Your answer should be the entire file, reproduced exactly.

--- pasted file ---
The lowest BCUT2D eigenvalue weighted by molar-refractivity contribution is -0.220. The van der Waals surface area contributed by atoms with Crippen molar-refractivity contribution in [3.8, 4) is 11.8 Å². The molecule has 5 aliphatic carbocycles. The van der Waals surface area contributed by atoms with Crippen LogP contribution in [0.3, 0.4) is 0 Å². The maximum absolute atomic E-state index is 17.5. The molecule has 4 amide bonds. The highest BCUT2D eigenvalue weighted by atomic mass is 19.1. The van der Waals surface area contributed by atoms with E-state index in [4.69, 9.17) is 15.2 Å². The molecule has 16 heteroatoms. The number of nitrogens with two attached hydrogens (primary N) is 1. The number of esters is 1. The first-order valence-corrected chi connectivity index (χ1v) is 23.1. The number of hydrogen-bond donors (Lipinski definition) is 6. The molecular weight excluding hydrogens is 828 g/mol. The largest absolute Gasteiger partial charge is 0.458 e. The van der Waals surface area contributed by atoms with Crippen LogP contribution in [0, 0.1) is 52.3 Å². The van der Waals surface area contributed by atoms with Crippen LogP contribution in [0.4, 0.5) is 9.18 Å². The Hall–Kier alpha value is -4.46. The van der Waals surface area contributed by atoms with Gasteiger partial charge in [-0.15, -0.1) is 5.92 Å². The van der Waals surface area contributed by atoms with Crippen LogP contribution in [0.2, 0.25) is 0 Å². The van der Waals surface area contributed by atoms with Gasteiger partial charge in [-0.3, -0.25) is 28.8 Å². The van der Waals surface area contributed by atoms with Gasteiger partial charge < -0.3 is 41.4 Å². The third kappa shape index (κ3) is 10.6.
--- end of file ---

The lowest BCUT2D eigenvalue weighted by molar-refractivity contribution is -0.220. The van der Waals surface area contributed by atoms with Crippen molar-refractivity contribution in [3.8, 4) is 11.8 Å². The molecule has 5 aliphatic carbocycles. The van der Waals surface area contributed by atoms with Crippen LogP contribution in [0.3, 0.4) is 0 Å². The maximum absolute atomic E-state index is 17.5. The molecule has 4 amide bonds. The highest BCUT2D eigenvalue weighted by atomic mass is 19.1. The van der Waals surface area contributed by atoms with E-state index in [4.69, 9.17) is 15.2 Å². The molecule has 16 heteroatoms. The number of nitrogens with two attached hydrogens (primary N) is 1. The number of esters is 1. The first-order valence-corrected chi connectivity index (χ1v) is 23.1. The number of hydrogen-bond donors (Lipinski definition) is 6. The molecular weight excluding hydrogens is 828 g/mol. The largest absolute Gasteiger partial charge is 0.458 e. The van der Waals surface area contributed by atoms with Crippen LogP contribution in [0, 0.1) is 52.3 Å². The van der Waals surface area contributed by atoms with Crippen LogP contribution in [0.4, 0.5) is 9.18 Å². The Hall–Kier alpha value is -4.46. The van der Waals surface area contributed by atoms with Gasteiger partial charge in [-0.15, -0.1) is 5.92 Å². The van der Waals surface area contributed by atoms with Crippen LogP contribution in [0.2, 0.25) is 0 Å². The van der Waals surface area contributed by atoms with Gasteiger partial charge in [-0.3, -0.25) is 28.8 Å². The van der Waals surface area contributed by atoms with Gasteiger partial charge < -0.3 is 41.4 Å². The third kappa shape index (κ3) is 10.6.